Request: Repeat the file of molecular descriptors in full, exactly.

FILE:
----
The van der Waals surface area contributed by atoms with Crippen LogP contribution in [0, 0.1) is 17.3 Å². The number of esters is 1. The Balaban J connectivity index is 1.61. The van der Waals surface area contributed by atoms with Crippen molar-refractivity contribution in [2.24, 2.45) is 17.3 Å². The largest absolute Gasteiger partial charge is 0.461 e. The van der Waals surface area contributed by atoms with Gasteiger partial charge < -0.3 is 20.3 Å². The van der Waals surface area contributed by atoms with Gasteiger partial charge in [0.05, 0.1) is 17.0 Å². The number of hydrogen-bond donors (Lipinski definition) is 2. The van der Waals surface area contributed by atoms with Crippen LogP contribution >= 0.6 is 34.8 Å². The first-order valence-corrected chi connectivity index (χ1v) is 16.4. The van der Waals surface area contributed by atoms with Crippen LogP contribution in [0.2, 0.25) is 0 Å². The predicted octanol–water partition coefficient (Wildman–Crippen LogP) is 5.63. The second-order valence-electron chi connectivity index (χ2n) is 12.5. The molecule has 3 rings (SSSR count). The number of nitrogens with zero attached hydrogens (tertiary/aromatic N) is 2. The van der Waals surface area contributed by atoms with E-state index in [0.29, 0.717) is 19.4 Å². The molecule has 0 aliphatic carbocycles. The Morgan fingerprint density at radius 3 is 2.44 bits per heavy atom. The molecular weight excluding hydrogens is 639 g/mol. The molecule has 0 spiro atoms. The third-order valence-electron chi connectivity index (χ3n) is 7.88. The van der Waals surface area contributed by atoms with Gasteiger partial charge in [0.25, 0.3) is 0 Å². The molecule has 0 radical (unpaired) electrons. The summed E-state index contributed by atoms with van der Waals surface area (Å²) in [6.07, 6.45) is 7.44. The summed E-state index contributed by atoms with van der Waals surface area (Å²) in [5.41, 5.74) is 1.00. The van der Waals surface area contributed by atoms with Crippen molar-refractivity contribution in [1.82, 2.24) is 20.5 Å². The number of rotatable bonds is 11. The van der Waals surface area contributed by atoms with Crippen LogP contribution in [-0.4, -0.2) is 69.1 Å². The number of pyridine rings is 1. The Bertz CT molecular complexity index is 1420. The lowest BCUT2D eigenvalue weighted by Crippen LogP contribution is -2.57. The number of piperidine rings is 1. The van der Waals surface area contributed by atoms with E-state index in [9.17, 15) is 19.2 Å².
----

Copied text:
The van der Waals surface area contributed by atoms with Crippen LogP contribution in [0, 0.1) is 17.3 Å². The number of esters is 1. The Balaban J connectivity index is 1.61. The van der Waals surface area contributed by atoms with Crippen molar-refractivity contribution in [2.24, 2.45) is 17.3 Å². The largest absolute Gasteiger partial charge is 0.461 e. The van der Waals surface area contributed by atoms with Gasteiger partial charge < -0.3 is 20.3 Å². The van der Waals surface area contributed by atoms with Gasteiger partial charge in [0.05, 0.1) is 17.0 Å². The number of hydrogen-bond donors (Lipinski definition) is 2. The van der Waals surface area contributed by atoms with Crippen LogP contribution >= 0.6 is 34.8 Å². The first-order valence-corrected chi connectivity index (χ1v) is 16.4. The van der Waals surface area contributed by atoms with Crippen LogP contribution in [0.2, 0.25) is 0 Å². The predicted octanol–water partition coefficient (Wildman–Crippen LogP) is 5.63. The second-order valence-electron chi connectivity index (χ2n) is 12.5. The molecule has 3 rings (SSSR count). The number of nitrogens with zero attached hydrogens (tertiary/aromatic N) is 2. The van der Waals surface area contributed by atoms with E-state index in [0.29, 0.717) is 19.4 Å². The molecule has 0 aliphatic carbocycles. The Morgan fingerprint density at radius 3 is 2.44 bits per heavy atom. The molecular weight excluding hydrogens is 639 g/mol. The molecule has 0 spiro atoms. The third-order valence-electron chi connectivity index (χ3n) is 7.88. The van der Waals surface area contributed by atoms with Gasteiger partial charge in [0.25, 0.3) is 0 Å². The molecule has 0 radical (unpaired) electrons. The summed E-state index contributed by atoms with van der Waals surface area (Å²) in [6.07, 6.45) is 7.44. The summed E-state index contributed by atoms with van der Waals surface area (Å²) in [5.41, 5.74) is 1.00. The van der Waals surface area contributed by atoms with Crippen molar-refractivity contribution in [1.82, 2.24) is 20.5 Å². The number of rotatable bonds is 11. The van der Waals surface area contributed by atoms with Crippen LogP contribution in [-0.4, -0.2) is 69.1 Å². The number of pyridine rings is 1. The Bertz CT molecular complexity index is 1420. The lowest BCUT2D eigenvalue weighted by Crippen LogP contribution is -2.57. The number of piperidine rings is 1. The van der Waals surface area contributed by atoms with E-state index in [9.17, 15) is 19.2 Å².